Syber, a new division within the popular PC boutique CyberPowerPC, plans to reveal a Steam Machine lineup this week during the Game Developers Conference (GDC) 2015. These six "consoles" will be launched later this fall, three of which will be previewed during the show. These include the Steam Machine-Mini, the Steam Machine-Mercury prototype and a concept of the Steam Machine-Switch.
"Based on the feedback from gamers and stakeholders, we created a full range of Syber Steam Machine models to satisfy customers' needs for price and performance," said Tony Crisp, co-founder of Syber.
In addition to the three units to be shown this week, Syber's Steam Machine lineup also includes the $449 Steam Machine-E, which will feature a quad-core AMD processor and a Nvidia GeForce GTX GPU. There is also the $549 Steam Machine-P packed with Intel's Pentium G3258 processor clocked at 3.2 GHz and AMD's Radeon R9 270X GPU. Last but not least is the $999 Steam Machine-K, which includes an Intel Core i5-4690K and a Nvidia GeForce GTX 970 GPU.
But that's not all. Syber also plans to offer a limited edition Steam Machine-X, which will have a starting price of $1,399 and a unique "fire-orange" coloring.
"We created the Syber Steam Machines to give gamers more power and more customization than the standard video game consoles like Sony PlayStation, Nintendo Wii and Microsoft Xbox," said Eddie Vong, VP of Product at CyberPowerPC.
The actual hardware details are not available as of this writing. However, the Syber website currently shows the Vapor One, the Vapor Switch concept console and the Vapor Mini. For example, the Vapor Mini measures just 6 x 6 x 1.5 inches and includes Windows 8.1, two USB 3.0 ports and a microSD card on the front. On the back are two USB 3.0 ports, Ethernet, D-Sub, HDMI 1.4 and audio output ports. This machine is SteamOS ready.
The cheapest Vapor One console currently offered by Syber costs $549. This device includes an AMD Athlon X4 740 quad-core processor clocked at 3.2 GHz, a Nvidia GeForce GTX 750 GPU with 1 GB of GDDR5 VRAM, 500 GB of hard drive space, 4 GB of DDR3-1600 memory and a Logitech F710 wireless controller. The console also includes one USB 3.0 and two USB 2.0 ports on the front and two USB 3.0 and four USB 2.0 ports on the back.
So what's the difference between the upcoming Steam Machines and the current Vapor lineup?
"Vapor was more of an open platform PC gaming console line that runs Windows and Big Picture mode," a Syber rep told Tom's Hardware. "This new series are true Steam Machines."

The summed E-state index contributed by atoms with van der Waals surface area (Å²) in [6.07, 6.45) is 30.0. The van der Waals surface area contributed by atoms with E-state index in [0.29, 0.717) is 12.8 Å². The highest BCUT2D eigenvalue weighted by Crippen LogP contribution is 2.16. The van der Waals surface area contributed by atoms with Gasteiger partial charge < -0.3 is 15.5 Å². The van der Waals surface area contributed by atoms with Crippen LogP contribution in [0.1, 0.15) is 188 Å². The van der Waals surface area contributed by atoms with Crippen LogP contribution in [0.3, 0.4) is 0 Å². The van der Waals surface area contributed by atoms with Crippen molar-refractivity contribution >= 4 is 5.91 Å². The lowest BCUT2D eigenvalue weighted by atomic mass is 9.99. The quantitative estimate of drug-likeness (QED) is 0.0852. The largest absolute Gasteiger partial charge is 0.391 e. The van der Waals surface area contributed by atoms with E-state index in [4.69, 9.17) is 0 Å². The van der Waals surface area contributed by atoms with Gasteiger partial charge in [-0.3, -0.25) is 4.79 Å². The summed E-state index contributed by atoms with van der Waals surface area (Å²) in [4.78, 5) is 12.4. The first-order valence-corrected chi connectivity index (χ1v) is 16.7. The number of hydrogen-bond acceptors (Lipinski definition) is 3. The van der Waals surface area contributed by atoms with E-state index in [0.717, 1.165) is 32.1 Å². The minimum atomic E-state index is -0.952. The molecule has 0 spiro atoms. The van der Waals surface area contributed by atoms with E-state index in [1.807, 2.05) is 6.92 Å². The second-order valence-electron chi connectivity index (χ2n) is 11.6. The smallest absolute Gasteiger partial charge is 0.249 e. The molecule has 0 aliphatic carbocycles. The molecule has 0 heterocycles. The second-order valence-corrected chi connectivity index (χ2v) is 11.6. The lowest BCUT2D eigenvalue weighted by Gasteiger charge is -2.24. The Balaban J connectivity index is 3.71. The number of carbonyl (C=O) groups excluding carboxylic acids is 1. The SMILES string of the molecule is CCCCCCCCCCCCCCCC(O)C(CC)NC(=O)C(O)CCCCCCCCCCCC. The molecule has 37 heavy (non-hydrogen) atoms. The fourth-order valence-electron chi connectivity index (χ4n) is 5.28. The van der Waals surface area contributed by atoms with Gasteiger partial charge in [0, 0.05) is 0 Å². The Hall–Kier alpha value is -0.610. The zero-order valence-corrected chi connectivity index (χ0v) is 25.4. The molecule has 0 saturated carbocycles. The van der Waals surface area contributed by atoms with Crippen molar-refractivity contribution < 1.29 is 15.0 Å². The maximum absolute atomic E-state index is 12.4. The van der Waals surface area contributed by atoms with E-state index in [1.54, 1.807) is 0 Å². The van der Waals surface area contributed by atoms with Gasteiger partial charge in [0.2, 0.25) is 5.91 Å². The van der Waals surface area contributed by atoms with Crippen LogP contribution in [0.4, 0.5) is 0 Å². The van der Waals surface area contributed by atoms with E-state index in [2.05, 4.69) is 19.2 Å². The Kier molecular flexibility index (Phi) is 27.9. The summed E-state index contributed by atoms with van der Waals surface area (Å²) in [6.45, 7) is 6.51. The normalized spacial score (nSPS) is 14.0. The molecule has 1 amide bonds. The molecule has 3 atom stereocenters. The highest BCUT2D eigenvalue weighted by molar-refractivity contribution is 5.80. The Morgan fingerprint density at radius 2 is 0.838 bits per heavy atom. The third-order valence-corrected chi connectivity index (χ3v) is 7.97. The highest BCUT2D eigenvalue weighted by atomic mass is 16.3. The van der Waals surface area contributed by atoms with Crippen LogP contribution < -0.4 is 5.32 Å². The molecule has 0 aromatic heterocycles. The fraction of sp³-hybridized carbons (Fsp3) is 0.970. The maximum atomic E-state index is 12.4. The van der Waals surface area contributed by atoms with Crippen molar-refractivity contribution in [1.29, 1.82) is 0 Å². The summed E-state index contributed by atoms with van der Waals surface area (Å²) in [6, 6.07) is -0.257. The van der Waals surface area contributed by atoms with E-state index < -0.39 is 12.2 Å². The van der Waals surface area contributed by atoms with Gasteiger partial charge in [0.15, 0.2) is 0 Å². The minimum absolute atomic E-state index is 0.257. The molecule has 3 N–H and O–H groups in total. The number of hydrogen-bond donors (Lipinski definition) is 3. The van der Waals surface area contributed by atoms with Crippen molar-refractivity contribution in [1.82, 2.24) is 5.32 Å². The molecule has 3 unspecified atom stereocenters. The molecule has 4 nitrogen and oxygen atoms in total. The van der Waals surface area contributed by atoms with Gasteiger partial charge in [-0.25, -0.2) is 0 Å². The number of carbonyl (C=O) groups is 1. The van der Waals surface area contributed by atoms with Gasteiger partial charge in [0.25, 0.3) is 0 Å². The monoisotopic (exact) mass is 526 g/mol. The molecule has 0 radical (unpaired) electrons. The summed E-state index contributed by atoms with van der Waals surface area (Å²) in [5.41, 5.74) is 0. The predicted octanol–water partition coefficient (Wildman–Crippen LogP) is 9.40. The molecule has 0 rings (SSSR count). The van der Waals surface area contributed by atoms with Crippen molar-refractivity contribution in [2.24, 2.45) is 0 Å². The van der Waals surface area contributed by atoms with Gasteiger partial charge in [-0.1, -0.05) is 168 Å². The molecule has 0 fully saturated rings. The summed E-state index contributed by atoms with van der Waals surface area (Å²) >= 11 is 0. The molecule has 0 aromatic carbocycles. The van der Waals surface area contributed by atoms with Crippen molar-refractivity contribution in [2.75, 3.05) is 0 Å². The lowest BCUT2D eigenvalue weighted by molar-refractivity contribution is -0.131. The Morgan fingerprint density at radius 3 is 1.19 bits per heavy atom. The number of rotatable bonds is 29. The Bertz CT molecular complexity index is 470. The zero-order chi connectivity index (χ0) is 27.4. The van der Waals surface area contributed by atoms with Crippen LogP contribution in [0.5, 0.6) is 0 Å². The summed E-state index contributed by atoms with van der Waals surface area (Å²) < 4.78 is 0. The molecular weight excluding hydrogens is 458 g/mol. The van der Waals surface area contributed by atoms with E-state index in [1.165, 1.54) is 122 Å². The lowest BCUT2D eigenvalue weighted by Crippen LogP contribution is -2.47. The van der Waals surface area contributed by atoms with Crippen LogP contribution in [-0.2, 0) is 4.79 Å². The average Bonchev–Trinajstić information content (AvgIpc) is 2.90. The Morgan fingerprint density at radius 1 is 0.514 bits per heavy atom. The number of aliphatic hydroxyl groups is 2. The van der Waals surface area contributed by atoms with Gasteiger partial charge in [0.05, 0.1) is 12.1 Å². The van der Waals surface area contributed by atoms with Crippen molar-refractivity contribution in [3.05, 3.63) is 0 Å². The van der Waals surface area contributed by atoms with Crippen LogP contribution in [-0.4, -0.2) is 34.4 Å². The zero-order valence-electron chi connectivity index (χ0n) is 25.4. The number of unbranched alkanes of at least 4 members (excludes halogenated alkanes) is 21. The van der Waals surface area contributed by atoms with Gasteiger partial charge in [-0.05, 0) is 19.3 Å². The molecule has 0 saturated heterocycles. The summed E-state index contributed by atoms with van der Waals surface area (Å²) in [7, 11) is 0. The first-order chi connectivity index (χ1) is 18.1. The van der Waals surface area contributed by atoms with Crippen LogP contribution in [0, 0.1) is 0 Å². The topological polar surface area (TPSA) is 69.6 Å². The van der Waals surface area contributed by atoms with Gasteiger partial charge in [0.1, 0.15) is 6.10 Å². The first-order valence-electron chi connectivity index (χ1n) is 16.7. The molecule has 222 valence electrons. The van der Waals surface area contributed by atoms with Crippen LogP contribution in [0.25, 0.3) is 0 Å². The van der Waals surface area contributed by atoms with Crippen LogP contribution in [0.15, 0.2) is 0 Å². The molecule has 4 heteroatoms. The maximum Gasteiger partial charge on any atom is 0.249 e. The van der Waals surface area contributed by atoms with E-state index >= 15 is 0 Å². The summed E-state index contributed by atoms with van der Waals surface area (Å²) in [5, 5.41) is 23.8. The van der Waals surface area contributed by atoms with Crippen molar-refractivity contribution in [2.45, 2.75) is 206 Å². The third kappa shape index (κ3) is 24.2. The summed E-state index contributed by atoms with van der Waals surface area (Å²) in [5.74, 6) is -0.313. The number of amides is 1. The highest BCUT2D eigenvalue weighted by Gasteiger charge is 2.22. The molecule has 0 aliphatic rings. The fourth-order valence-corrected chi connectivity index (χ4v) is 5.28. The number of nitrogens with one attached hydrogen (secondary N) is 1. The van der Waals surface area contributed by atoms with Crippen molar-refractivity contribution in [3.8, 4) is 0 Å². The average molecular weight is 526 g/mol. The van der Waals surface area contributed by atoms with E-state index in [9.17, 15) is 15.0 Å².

The beauty of Steam Machines is that unlike the current gaming consoles on the market, customers aren't locked to a particular hardware set. All prices here are starting points, and customers can load up their Steam Machine with better or cheaper components. The end configuration depends on the customer's taste and overall budget.
For the uninitiated, Valve Software's Steam Machine initiative is targeting the console market, and aims to provide an open platform for developers and gamers alike. SteamOS, the company's operating system, is based on Linux and already has a library of over 1,000 gamers. Performance is expected to be high, given that SteamOS won't have all the background services eating up system resources as seen on Windows-based systems.
Later this fall, PC gamers will be able to purchase one of the six Steam Machines through the CyberPowerPC online store in the United States and in the United Kingdom.
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Like the comments I made in the Nvidia Shield thread - why? Why ruin your beautiful gaming experience by playing them on a TV? I fail to see the advantage here. If you are buying Steam games then one must assume you have a gaming rig and therefore why buy another rig to play games on a TV that will be laggy, blurry, and overall just plain nasty compared to a top-quality gaming monitor?
If you must spend $500 on something - go buy a monitor! Heck there are plenty of excellent gaming monitors in that price range that will blow away any TV gaming experience.
I just don't understand this stream to TV craze for gaming - I must be really stuck on quality images.
HUH??? Really? For $1400 bucks (the STARTING price of the nasty orange and black model mind you) you can build a killer gaming rig and never have to worry about background services (see Tom's own system builder marathon). Moreover, that rig will do OTHER things - wow what a concept.
I suppose I will start a company to start offering word processing rigs, spreadsheet rigs, database rigs. Rigs that are meant to do only one thing as to avoid all those nasty background services . Who needs an all-in-one rig that can do everything amazingly well? Nope, not me. I must have a rig for every specific activity I do! The Steam machine craze is absolutely absurd to me.